Unfortunately, as Kermit might say: It’s not easy being green. Since many of these claims require blind faith, “consumers have to fend for themselves,” says green marketing guru Joel Makower, executive editor of the research and event organization GreenBiz.com.
So what should consumers do?
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For the answer, I reached out to one of my favorite environmentalists: Melanie Loftus, a family friend who earned her Masters in Environmental Management at Yale’s School of Forestry and Environmental Studies. She’s a materials researcher for Healthy Building Science, a San Francisco-based environmental-testing and green-building consultant.
Loftus said I’ve touched “a real pain point” in the environmental field. Sometimes, she says, there’s a downside to even a legitimate “green” product label. “For instance, recycled content sounds like a great idea. But when the recycled content is coming from recycled tires, you’re trading a single environmental attribute — reduced raw material extraction — for another: product safety. Most people would agree that when given the choice, they would not agree to having toxic-breakdown products in their home, even if it means tires were saved from the landfill.”
To make a truly responsible decision, Loftus says, you should consider the total lifecycle assessment of the product, from extraction to manufacture to packaging, distribution, use and end of life disposal. “Consumers need to think both upstream and downstream when making a purchase. Don’t just ask ‘Where did this come from?’ But also: ‘Where will this product and its packaging go when I'm done with it?,’’ she says.
4 Ways to Buy Smart
Four more ways to buy smart when you want to buy green:
1. Make sure you understand what green claims mean. A good starting point is the FTC's Shopping Green guide, which provides definitions of commonly-used terms, such as “non-toxic,” “ozone friendly” and “biodegradable.”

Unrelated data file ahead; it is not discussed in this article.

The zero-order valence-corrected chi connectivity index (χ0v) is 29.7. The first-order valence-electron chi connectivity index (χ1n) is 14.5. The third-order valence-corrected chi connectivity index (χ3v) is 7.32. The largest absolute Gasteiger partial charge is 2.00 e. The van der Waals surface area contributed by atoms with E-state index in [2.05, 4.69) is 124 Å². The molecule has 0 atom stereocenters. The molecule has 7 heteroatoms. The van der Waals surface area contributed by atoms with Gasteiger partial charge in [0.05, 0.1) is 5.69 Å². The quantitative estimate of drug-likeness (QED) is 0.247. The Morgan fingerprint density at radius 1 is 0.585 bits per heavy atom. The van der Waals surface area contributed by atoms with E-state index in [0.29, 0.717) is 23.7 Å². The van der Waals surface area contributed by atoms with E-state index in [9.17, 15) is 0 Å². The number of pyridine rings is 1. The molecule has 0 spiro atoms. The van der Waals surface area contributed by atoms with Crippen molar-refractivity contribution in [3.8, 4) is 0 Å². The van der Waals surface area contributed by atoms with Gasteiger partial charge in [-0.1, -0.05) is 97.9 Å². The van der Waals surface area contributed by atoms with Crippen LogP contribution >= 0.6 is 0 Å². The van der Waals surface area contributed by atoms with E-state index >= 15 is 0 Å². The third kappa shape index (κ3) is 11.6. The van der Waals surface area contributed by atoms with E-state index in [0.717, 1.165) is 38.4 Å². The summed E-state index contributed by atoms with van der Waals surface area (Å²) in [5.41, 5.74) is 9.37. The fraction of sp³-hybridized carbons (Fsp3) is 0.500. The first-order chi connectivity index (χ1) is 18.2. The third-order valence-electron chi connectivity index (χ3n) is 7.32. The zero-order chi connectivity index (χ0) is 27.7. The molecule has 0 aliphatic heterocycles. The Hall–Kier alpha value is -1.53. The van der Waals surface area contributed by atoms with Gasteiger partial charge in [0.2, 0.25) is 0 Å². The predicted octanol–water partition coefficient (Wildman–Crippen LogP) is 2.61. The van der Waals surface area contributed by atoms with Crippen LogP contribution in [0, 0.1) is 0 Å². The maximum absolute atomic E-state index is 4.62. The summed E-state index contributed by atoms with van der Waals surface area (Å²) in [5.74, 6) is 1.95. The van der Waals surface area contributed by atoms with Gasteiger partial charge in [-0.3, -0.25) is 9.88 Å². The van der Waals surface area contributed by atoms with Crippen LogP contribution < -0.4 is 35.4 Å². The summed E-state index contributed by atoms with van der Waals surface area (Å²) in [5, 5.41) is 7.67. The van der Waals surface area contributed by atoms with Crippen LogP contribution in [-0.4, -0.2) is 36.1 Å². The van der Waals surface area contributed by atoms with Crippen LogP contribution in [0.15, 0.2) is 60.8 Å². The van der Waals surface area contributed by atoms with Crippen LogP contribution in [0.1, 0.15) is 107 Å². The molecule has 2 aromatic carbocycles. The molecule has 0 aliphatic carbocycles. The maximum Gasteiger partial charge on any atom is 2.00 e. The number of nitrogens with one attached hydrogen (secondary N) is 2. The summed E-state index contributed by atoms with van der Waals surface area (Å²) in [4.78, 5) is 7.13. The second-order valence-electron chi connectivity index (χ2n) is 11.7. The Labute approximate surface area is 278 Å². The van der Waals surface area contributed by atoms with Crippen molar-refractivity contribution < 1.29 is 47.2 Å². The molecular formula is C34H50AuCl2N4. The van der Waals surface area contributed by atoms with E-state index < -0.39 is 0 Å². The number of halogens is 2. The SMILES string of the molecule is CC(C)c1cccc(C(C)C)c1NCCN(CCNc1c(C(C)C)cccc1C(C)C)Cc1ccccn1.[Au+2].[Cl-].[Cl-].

2. Don’t fall for vague claims such as “green,” “environmentally-safe” or eco-friendly.” As the FTC’s guide notes: they’re “they’re too vague to be meaningful.”
3. Let independent companies that certify products for their environmental friendliness, such as Green Seal, Green Guard and Green America guide your purchasing decisions.
One of Loftus’s favorite certifications is Cradle to Cradle, because it assesses the entire life cycle of manufactured consumer products.
4. Browse the websites of environmental groups with valuable consumer guides, says Loftus. These groups include the Environmental Working Group, the Center for Environmental Health and The Ecology Center's HealthyStuff.org.
Makower says you should also look beyond environmental claims to manufacturers’ broader values, which often aren’t heavily promoted.
“There are companies doing many significant things to reduce the environmental impact but they are not talking about it,” he says. “For example, about two-thirds of General Motors assembly plants have achieved zero waste; no waste is going to a landfill. But you don’t see that on any Chevy advertising.”
For this kind of evaluation, Makower recommends GoodGuide, part of Underwriters Laboratory (which operates the Green Guard certification). It rates products and manufacturers for their health, green and socially-responsible attributes.
I can tell that it’s going to take a lot more than a green thumb this spring to meet my resolution to be more environmentally conscious. But how my garden — and world — should grow if I exert a little effort. I hope you do, too.